But what does seem to be true is that the Japanese place a great deal of importance on down-time, craving quiet and simplicity. Places to relax are austere, to western senses, with very simple furnishings and calming decor. A park or a garden will have a simple bench in a clearing, but it will be in a place where you can sit and hear water quietly running, or leaves rustling very gently.
The complete opposite of that is the tolerance for crowds. When I visited the Tokyo National Museum, the Heiseikan building, which houses special exhibits, had two exhibits of Japanese cultural treasures. Some of these were things used in the emperors’ houses, and much of the rest were scrolls and panels of writing — the writing of the adopted Chinese script is an art in itself, and the ability to make words look beautiful on the page is a renowned one.
The special exhibitions were very popular, and I arrived soon after the museum opened, at a very busy time. The special-exhibit halls were extremely crowded, and what really surprised me was that as I entered the first hall, I encountered a thick crowd, five to six people deep, packed against the glass. There was no hope to see anything without pressing into the crowd and being moved along with it. It seemed more like a Black Friday “door buster” sale than a scene at a cultural museum. I don’t know what was going on in people’s minds, but no one seemed to think this was at all unusual. As for me, I was very happy to finish the special exhibits and move on to the much more serene Honkan building.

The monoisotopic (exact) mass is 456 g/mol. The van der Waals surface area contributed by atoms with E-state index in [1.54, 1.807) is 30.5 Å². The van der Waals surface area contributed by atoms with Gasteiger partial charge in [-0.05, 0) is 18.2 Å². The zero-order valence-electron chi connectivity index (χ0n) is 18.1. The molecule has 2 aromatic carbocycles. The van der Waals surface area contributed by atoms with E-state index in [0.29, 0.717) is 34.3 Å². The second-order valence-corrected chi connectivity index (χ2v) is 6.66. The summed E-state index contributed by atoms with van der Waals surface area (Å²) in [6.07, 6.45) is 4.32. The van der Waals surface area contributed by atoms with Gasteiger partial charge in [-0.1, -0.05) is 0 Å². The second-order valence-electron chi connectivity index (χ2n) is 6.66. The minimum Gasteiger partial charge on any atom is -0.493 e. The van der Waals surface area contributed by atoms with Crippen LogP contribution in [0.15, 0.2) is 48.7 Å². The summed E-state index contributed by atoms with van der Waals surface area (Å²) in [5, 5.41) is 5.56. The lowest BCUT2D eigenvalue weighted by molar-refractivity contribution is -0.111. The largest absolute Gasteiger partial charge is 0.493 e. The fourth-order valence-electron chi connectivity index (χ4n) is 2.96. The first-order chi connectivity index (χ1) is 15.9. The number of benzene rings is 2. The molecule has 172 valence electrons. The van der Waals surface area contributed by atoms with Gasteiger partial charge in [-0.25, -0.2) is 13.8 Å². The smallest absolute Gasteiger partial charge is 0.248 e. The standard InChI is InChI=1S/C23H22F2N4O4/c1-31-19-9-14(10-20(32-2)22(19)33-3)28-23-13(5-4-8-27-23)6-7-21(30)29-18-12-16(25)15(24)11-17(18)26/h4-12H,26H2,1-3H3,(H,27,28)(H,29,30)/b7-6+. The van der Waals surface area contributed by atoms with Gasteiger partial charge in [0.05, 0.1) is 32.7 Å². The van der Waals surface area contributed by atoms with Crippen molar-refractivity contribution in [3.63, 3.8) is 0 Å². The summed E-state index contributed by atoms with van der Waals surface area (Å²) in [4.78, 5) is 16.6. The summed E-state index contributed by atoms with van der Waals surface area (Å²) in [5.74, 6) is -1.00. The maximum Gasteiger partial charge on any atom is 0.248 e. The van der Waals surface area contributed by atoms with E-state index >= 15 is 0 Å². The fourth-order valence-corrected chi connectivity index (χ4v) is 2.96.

Their smoking policy is interestingly reversed from ours: there are areas of the cities where they do not allow smoking on the sidewalks (though note on the sign that the fine is only about $10 for smoking, littering, or failing to pick up after your dog; the fine for doing graffiti is up to $500). But most restaurants do allow smoking, and it’s hard to find non-smoking restaurants, or even ones with effective non-smoking sections. So, in many places, one can smoke in the restaurant, but one has to put out one’s cigarette before going outside.
Speaking of the sidewalks: they are blind-friendly. The photo to the right (click to enlarge) shows a sidewalk in Himeji — Hiroshima and Tokyo both had these as well. The yellow strip has texture that can be felt under foot, and the ovals tell the direction the sidewalk goes. When the texture changes to small circles, it designates an intersection or turning point. I suspect there’s a national law that mandates this. It seems useful.
The syllable for "four" sounds like the syllable for "death", and so the number four is associated with death and is considered unlucky. Things don’t come in boxes of four, for example, and buildings do have 13th floors... but skip the fourth floor, as you can see in the photo to the left, of the elevator panel in my Tokyo hotel.
This is one case, at least, where we have it better than the Japanese: “triskaidekaphobia” is just such a cool word.
 And, by the way, I saw very few dogs, in particular contrast to New York City.